Why would I choose a greater pay over a lower one?
If you’re thinking about taking a pay rise, it’s important to understand what it really means. A high salary doesn’t necessarily mean you’ll make more money. You could end up earning less because of things like maternity leave, tax breaks, and health insurance. But there are plenty of reasons why someone might want to take a higher wage too. Here are some of the most common ones..
Paying yourself in dividends
If you run a profitable company, there are two ways to distribute profits. One option is to invest the money back into the company. But what if you want to give some of the money away to shareholders? There are several benefits to doing this.
The most obvious benefit is that you’ll save taxes. Dividends are taxed at just 15% compared to the 40% corporate tax rate.
Another benefit is that you can make sure that you’re at optimum taxation efficiency. By combining your dividend income with a salary, you could reduce the amount of tax that you owe.
You might also consider paying yourself a bonus or commission. These are often taxed at up to 45%. However, if you combine them with a salary, you won’t have to worry about paying too much tax.
The tax ramifications of receiving a salary
Your company must pay National Insurance Contributions (NICs) on any earnings over 10,000 pounds per year. This applies regardless of whether or not you take any salary. If you are paid less than 10,000 pounds, you do not have to make any payments.
The amount of NICs you pay depends on how much money you earn over 150,000 pounds. You start paying NICs once you reach this threshold. Here’s what happens if you earn more than this amount:
If you earn between 151,000 and 200,000 pounds, you pay 15% NICs on everything you earn over 10,000 pounds.
If you earn between 201,000 and 250,000 pounds, you will pay 20% NICs on everything over 10,000 pounds
If you earn between 251,000 and 300,000 pounds, you have to pay 25% NICs on everything above 10,000 pounds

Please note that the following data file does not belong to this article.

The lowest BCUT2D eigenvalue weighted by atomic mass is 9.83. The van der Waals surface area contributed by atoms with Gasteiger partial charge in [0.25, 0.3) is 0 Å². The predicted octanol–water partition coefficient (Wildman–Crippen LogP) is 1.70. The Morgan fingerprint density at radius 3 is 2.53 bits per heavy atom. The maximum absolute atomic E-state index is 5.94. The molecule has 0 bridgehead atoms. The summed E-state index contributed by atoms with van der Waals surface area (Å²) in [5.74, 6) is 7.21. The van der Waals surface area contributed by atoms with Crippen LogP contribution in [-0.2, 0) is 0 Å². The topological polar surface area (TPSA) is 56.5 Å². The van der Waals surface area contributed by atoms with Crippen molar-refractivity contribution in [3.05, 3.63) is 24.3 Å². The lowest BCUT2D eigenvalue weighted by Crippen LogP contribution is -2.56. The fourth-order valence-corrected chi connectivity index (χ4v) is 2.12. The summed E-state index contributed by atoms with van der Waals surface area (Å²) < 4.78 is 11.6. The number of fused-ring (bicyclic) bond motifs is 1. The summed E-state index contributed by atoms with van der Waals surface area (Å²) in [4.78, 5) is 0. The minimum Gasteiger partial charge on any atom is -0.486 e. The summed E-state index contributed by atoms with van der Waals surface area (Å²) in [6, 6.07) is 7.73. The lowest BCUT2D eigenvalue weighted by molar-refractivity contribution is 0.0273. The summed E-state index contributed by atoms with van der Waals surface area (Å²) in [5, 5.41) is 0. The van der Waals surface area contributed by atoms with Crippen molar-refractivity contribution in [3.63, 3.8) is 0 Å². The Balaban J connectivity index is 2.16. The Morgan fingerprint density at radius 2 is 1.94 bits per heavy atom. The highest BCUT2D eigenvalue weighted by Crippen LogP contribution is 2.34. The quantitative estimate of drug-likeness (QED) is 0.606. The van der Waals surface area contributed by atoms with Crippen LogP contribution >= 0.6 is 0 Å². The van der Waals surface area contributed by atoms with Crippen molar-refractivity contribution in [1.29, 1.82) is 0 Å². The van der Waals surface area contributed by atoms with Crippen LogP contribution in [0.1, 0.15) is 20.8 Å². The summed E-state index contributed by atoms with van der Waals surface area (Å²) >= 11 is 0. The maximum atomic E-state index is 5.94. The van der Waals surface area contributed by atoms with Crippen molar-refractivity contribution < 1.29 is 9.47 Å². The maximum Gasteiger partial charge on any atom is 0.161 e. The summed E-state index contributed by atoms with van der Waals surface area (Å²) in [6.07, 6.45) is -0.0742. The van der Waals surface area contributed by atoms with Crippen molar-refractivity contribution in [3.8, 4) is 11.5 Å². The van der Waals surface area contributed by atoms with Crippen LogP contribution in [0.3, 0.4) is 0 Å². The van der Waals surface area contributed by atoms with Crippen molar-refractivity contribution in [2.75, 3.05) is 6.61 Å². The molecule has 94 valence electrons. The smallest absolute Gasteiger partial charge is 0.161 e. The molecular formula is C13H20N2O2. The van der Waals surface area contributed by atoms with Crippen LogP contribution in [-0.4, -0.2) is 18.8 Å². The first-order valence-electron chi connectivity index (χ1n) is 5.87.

You don’t have to pay any NICs if you earn under 50,000 pounds.
A salary of 100,000 pounds could mean paying around 5,500 pounds in NICs each year
The government announced today that it will raise taxes on those earning over £16,500 per annum. The move follows the Chancellor Philip Hammond announcing his Autumn Budget earlier this month. He said that he wanted to ensure that people pay their fair share of tax.
According to HMRC, the changes mean that the basic personal allowance will increase from £10,600 to £12,500 per annum, and the higher rate threshold will rise from £41,450 to £45,300. This means that anyone earning more than £16,500 will now face a marginal rate of 20% on earnings up to £125,000, rising to 45% on earnings over £150,000. Those earning less than £8,100 will no longer be liable for income tax.
Those earning between £8,100 – £16,500 will see their tax bill go down by £1,400, and those earning between £16,501 – £50,000 will see their tax bills fall by around £2,700.
HMRC says that the changes will come into effect from April 2018.
Employee National Insurance Contributions
The government has announced changes to employee national insurance contributions (NICs). From April 2020, employees earning up to £10,000 per year won’t have to pay NICs. This threshold will increase annually by inflation until it hits £15,000 in 2022. At that point, employers will have to start deducting NICs from salaries above £50,000 per year or £2,500 weekly.
There are different limits for those who pay NICs through payroll deductions, such as PAYE, PRSI or PPSR. For example, directors and shareholders do not have to pay NICs unless their annual earnings exceed £150,000 or £7,500 per week respectively.
Employer National Insurance Contributions
A recent HMRC ruling states that employers must pay national insurance contributions (NICs) on all salaries paid to board members over £150k per year. This includes both full-time and part-time directors, even if those directors are employed outside of the UK.
The rule applies to all companies regardless of size, sector, location or nationality. However, there are exemptions to the rule. These include:
• Directors who work exclusively for the employer;
• Directors who do not receive remuneration for their services;
• Directors whose employment is limited to a specific role;
• Directors who perform duties related to the organisation’s charitable purposes; and
• Directors who are exempt under the Employment Rights Act 1996.
Putting it all together – the optimal method of director compensation
Pay yourself a salary up to the lower earnings limit. If you do this, you won’t pay income tax or National Insurance on the amount you’re paid. This is because you’ve earned less than £10,600 in the previous tax year. However, you’ll still need to declare the full amount of your salary to HM Revenue & Customs.